I smile at her, snuggling into my pillows. Sleep steals over me as I think about all the research I have to still do before making any decisions.
“See something you like?”
I snap my gaze up at the teasing tone to see Leah grinning at me from the cubicle across. I laugh and shake my head.
“I wish. This rent thing has me so anxious that I can’t concentrate and keep spacing.” I stretch back in my chair as I talk, locking my fingers overhead. “The dumb thing is that I need to finish up this project so I can actually sit and think about the problem, but I can barely go five minutes before I’m spacing out again.” I make a face, and Leah laughs.
“Weren’t you almost done with the project, though?” She twists a curl of hair with her pencil, eyebrow quirked. “You were saying you just need to review and maybe add some finishing touches, if necessary, wasn’t it?”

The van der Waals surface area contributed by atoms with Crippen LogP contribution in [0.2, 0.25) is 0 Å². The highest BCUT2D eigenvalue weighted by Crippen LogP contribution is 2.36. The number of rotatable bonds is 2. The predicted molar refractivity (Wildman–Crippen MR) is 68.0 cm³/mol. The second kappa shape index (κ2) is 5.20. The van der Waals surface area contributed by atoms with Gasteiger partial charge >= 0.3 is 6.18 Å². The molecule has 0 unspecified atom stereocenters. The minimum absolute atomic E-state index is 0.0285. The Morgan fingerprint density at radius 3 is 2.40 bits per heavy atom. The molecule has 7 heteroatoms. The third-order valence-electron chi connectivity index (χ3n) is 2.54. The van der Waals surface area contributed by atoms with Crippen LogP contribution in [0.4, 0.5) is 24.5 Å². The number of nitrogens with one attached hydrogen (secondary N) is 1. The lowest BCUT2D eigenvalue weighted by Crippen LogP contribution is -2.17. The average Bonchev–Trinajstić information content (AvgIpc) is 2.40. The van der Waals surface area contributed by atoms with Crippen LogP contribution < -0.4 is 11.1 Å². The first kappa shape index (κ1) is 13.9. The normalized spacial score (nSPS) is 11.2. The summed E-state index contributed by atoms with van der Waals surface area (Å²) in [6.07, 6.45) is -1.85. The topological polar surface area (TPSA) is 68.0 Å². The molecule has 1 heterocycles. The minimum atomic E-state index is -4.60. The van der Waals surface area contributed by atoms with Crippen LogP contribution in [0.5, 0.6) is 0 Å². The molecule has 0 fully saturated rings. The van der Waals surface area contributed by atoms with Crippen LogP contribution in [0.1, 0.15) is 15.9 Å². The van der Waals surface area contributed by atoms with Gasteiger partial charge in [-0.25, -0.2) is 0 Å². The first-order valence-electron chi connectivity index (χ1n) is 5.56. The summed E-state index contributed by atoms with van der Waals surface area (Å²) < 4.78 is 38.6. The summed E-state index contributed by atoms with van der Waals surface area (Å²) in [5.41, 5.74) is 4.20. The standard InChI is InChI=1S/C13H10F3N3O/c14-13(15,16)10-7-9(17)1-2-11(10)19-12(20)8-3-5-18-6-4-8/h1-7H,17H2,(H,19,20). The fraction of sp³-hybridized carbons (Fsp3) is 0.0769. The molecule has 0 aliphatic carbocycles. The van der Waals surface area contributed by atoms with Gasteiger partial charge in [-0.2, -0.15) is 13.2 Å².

“You see my problem.”
“Dang.” Leah pokes her chin with the eraser of her No. 2 for a second before pointing it at me with a flourish. “It’s your lucky day! Miss Leah Abbott here will serve as your fairy godmother and take care of your project so that you may stress properly.” She finishes with a curtsy and grins widely, teeth bright against her still-going-strong summer tan.
I can’t help but laugh again (it’s the Leah effect) but tell her that given she doesn’t know much at all about the project I’ve been working on, it’d be best if she didn’t do the final checkup. She winks and lets me know it was worth a shot against my perfectionist tendencies, before going back to her own work. I’m left to my own thoughts again, but this time I find I can reign in the anxieties long enough to finish the minor task I had trouble with all morning. Leah’s diversion had been useful in waking me up and getting me on the task, at least.
A half hour later, I stand and stretch out my shoulders and legs, completely this time. It’s been a long morning, but I’ve finally finished the pressing tasks, project sent to my supervisor. Time to mull over my options for the home situation. I glance at my watch to see it’s almost 11:30, so I call out to Leah that I’m going for up for some air. She shoots me a thumbs up in response as I walk to the stairs.